The eighty-three brief scenes in this short novel at first appear to symbolize protagonist Maria Wyeth’s anxious sense of being a displaced, discontinuous person. However, their interrupted continuity also comes to represent the failure of the film industry to comprehend her complexity and her needs. Maria’s husband, Carter, never gets beyond his first image of her as an East Coast model; it is this superficial image that he prefers in the films which he makes of her. He is equally narrow in his attitude toward their daughter, Kate, born disabled. Carter has her institutionalized and attempts to prevent Maria from visiting her.
The fact that Maria’s own mother died horribly, alone in the desert and attacked by coyotes, has reinforced her maternal feelings. She identifies with her rejected child; both are marginal, considered outside the “in group” of the “beautiful people.” Starved for simple assurances that she is really alive and lovable, Maria has an affair with scriptwriter Les Goodwin. When she becomes pregnant, Carter declares that she must either have an abortion or never again see Kate. The fact that Les is already married drastically limits Maria’s options. Forced to choose between her two children, both wholly helpless, Maria agrees to the abortion; as a result of her guilt, however, she suffers recurring nightmares, including those of children being led to gas chambers.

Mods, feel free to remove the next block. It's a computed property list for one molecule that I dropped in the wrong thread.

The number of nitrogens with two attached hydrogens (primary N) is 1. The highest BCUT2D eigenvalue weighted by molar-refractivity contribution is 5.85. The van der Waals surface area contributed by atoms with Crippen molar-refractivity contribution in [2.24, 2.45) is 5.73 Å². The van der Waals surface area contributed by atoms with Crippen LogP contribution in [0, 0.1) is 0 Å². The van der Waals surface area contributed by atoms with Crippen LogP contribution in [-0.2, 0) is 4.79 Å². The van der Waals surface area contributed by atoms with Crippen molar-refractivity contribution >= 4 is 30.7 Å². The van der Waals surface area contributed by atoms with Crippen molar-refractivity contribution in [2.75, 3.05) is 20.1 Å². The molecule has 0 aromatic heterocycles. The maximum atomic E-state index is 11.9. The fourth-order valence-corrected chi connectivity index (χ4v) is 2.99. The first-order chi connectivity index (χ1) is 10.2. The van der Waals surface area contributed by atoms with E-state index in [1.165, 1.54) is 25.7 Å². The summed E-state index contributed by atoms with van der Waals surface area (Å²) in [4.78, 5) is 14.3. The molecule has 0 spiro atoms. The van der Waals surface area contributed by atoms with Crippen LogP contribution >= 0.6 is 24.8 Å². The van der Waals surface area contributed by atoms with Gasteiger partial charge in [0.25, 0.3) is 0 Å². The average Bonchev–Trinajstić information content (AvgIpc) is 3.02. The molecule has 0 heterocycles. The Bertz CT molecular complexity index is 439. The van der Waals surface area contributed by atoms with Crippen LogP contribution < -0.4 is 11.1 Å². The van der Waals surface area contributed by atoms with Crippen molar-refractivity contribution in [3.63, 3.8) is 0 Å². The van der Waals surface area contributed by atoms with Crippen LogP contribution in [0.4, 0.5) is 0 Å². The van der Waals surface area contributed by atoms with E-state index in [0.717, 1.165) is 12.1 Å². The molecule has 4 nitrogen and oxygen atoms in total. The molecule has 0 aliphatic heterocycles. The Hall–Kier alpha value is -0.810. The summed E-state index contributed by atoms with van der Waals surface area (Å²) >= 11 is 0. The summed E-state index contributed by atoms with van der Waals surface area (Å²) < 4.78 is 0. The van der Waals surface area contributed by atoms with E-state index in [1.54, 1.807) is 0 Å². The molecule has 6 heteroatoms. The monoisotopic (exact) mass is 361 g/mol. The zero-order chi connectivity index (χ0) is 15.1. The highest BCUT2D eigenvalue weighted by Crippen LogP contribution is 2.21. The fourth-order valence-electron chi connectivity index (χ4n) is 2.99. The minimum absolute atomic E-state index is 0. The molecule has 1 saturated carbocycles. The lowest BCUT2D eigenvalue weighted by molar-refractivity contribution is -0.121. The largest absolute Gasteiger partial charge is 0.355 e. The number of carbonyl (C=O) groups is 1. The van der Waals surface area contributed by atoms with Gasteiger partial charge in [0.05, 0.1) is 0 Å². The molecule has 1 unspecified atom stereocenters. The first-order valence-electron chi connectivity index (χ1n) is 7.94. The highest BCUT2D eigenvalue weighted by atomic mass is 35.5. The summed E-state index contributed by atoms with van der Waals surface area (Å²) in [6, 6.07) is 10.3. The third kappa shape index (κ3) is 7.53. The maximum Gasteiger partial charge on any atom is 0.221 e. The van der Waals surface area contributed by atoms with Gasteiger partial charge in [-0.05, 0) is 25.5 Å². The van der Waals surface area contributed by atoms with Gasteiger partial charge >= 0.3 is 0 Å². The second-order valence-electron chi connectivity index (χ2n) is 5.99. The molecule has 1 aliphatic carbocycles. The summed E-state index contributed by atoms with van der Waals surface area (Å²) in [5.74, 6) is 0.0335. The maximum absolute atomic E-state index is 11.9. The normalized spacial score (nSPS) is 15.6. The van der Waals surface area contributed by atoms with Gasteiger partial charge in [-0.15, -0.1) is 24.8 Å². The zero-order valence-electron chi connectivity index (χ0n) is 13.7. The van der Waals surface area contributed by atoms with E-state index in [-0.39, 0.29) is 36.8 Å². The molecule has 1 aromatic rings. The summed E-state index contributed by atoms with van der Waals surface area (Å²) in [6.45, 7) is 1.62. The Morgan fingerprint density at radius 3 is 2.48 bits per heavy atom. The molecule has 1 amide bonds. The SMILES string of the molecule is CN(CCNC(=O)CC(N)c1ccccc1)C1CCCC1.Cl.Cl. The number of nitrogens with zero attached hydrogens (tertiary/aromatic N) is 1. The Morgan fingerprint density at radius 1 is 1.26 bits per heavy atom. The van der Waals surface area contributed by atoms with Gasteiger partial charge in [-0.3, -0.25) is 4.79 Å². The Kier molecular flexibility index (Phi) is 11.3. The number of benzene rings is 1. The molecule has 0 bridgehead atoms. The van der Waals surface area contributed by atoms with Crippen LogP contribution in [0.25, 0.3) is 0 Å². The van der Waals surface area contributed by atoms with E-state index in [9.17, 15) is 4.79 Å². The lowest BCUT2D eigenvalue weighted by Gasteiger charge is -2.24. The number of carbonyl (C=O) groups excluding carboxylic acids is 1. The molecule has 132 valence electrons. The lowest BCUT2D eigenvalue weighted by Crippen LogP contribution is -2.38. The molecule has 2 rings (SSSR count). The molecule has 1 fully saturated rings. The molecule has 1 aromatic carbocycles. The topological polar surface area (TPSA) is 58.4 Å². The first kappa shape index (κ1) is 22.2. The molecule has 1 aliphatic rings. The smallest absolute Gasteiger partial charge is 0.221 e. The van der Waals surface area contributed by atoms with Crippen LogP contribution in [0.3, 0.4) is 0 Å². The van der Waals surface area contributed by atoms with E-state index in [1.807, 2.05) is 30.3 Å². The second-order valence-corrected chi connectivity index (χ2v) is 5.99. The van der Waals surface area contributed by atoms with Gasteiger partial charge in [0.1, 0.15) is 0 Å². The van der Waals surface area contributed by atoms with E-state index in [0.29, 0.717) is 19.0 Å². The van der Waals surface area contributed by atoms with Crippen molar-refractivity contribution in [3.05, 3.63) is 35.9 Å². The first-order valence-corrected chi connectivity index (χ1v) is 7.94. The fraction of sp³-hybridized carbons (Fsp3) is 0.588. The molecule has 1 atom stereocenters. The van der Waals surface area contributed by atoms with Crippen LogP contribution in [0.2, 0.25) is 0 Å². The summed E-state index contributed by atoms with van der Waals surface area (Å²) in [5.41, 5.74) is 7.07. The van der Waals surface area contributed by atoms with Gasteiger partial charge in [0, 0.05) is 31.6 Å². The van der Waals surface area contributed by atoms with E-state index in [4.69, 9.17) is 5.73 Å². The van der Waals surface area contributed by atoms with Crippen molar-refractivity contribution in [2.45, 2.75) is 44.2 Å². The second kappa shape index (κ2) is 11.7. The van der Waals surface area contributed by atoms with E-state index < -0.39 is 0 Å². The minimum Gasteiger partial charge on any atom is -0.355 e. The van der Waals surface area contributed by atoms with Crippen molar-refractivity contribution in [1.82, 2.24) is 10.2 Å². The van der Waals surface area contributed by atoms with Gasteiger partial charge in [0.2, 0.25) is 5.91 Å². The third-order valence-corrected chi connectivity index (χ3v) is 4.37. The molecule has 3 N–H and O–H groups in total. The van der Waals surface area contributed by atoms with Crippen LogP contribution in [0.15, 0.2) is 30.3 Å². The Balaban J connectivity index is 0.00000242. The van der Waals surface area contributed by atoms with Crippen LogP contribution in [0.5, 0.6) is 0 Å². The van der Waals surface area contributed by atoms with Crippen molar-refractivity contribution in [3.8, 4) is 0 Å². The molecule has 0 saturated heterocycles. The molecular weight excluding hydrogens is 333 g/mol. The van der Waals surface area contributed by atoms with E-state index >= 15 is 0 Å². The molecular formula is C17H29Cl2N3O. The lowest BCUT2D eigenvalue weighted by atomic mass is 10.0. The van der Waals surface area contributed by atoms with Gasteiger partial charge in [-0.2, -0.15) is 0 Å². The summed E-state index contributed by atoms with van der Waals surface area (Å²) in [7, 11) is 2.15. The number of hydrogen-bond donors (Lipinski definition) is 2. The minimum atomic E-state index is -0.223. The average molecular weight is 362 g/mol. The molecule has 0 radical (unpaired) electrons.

Helene, who has always played the part of her closest friend, can provide neither understanding nor consolation. Instead she offers a partnership in a...
(The entire section is 645 words.)